# The definition of enthalpy is H=E+PV, is it only valid for (ideal) gas? As this naturally comes from the first law of thermodynamics, dE=dQ+PdV for a enclosed system of gas.

Is enthalpy also valid for liquids and solids?
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Jaylene Tyler
For solids, as well as for liquids and gases, you can define a specific heat as
${c}_{V}\equiv {\left(\frac{\mathrm{\partial }U}{\mathrm{\partial }T}\right)}_{V}$
and
${c}_{P}\equiv {\left(\frac{\mathrm{\partial }U}{\mathrm{\partial }T}\right)}_{P}$
For solids, however, V is basically a constant, so that with excellent approximation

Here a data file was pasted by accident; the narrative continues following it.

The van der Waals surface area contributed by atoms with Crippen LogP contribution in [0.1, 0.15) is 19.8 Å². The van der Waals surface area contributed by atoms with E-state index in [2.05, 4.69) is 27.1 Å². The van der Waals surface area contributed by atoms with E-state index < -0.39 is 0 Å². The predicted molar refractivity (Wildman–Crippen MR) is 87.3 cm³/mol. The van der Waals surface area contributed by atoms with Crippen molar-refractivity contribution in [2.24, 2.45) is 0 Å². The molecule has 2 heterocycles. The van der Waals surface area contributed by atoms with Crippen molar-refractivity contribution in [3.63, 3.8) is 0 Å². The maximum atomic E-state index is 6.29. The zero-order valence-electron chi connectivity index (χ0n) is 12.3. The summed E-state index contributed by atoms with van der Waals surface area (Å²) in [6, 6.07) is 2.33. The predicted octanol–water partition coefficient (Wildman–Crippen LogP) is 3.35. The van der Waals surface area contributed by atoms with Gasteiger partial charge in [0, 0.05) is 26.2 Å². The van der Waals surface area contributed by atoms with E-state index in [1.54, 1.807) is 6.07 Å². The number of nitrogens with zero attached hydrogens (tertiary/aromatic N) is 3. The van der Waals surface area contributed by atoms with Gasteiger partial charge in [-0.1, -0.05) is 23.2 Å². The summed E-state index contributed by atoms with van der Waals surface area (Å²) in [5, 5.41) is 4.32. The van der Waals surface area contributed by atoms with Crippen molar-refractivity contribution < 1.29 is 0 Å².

${c}_{P}\approx {c}_{V}\equiv c$
and we can now define an internal energy E as
$dE=c\left(T\right)dT\phantom{\rule{thickmathspace}{0ex}}.$
We can proceed likewise with enthalpy:
$dH=dE+d\left(PV\right)=c\left(T\right)dT+PdV+VdP$
For a solid, dV=0 for a fixed amount of matter, and furthermore $dE\gg VdP$, thus
H=E
There is nothing wrong in these concepts (the thermodynamic potentials) for liquids and solids.